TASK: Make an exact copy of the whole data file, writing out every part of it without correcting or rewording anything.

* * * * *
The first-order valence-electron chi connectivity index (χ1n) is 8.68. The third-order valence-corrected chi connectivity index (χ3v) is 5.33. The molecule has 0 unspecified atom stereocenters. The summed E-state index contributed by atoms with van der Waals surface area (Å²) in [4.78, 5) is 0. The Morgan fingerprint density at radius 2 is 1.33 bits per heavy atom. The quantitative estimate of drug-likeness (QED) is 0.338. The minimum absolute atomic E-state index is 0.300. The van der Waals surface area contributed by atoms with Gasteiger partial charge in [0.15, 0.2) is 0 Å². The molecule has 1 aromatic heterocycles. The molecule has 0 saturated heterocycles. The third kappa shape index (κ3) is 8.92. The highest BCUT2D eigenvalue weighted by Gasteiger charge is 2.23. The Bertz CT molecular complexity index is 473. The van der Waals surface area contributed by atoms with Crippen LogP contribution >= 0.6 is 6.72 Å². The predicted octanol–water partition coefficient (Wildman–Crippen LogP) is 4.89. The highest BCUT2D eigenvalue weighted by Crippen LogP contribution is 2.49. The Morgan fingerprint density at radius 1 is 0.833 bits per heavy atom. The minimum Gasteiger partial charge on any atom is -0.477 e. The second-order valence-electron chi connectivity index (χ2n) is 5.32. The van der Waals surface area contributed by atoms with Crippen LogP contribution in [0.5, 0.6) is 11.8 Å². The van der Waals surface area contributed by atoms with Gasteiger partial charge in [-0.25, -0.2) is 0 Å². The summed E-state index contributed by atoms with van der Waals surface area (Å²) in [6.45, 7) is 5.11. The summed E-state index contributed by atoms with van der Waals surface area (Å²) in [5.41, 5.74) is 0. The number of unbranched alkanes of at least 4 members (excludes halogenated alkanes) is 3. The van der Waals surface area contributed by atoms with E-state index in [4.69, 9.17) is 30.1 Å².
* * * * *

The first-order valence-electron chi connectivity index (χ1n) is 8.68. The third-order valence-corrected chi connectivity index (χ3v) is 5.33. The molecule has 0 unspecified atom stereocenters. The summed E-state index contributed by atoms with van der Waals surface area (Å²) in [4.78, 5) is 0. The Morgan fingerprint density at radius 2 is 1.33 bits per heavy atom. The quantitative estimate of drug-likeness (QED) is 0.338. The minimum absolute atomic E-state index is 0.300. The van der Waals surface area contributed by atoms with Gasteiger partial charge in [0.15, 0.2) is 0 Å². The molecule has 1 aromatic heterocycles. The molecule has 0 saturated heterocycles. The third kappa shape index (κ3) is 8.92. The highest BCUT2D eigenvalue weighted by Gasteiger charge is 2.23. The Bertz CT molecular complexity index is 473. The van der Waals surface area contributed by atoms with Crippen LogP contribution >= 0.6 is 6.72 Å². The predicted octanol–water partition coefficient (Wildman–Crippen LogP) is 4.89. The highest BCUT2D eigenvalue weighted by Crippen LogP contribution is 2.49. The Morgan fingerprint density at radius 1 is 0.833 bits per heavy atom. The minimum Gasteiger partial charge on any atom is -0.477 e. The second-order valence-electron chi connectivity index (χ2n) is 5.32. The van der Waals surface area contributed by atoms with Crippen LogP contribution in [0.5, 0.6) is 11.8 Å². The van der Waals surface area contributed by atoms with Gasteiger partial charge in [-0.25, -0.2) is 0 Å². The summed E-state index contributed by atoms with van der Waals surface area (Å²) in [6.45, 7) is 5.11. The summed E-state index contributed by atoms with van der Waals surface area (Å²) in [5.41, 5.74) is 0. The number of unbranched alkanes of at least 4 members (excludes halogenated alkanes) is 3. The van der Waals surface area contributed by atoms with E-state index in [4.69, 9.17) is 30.1 Å².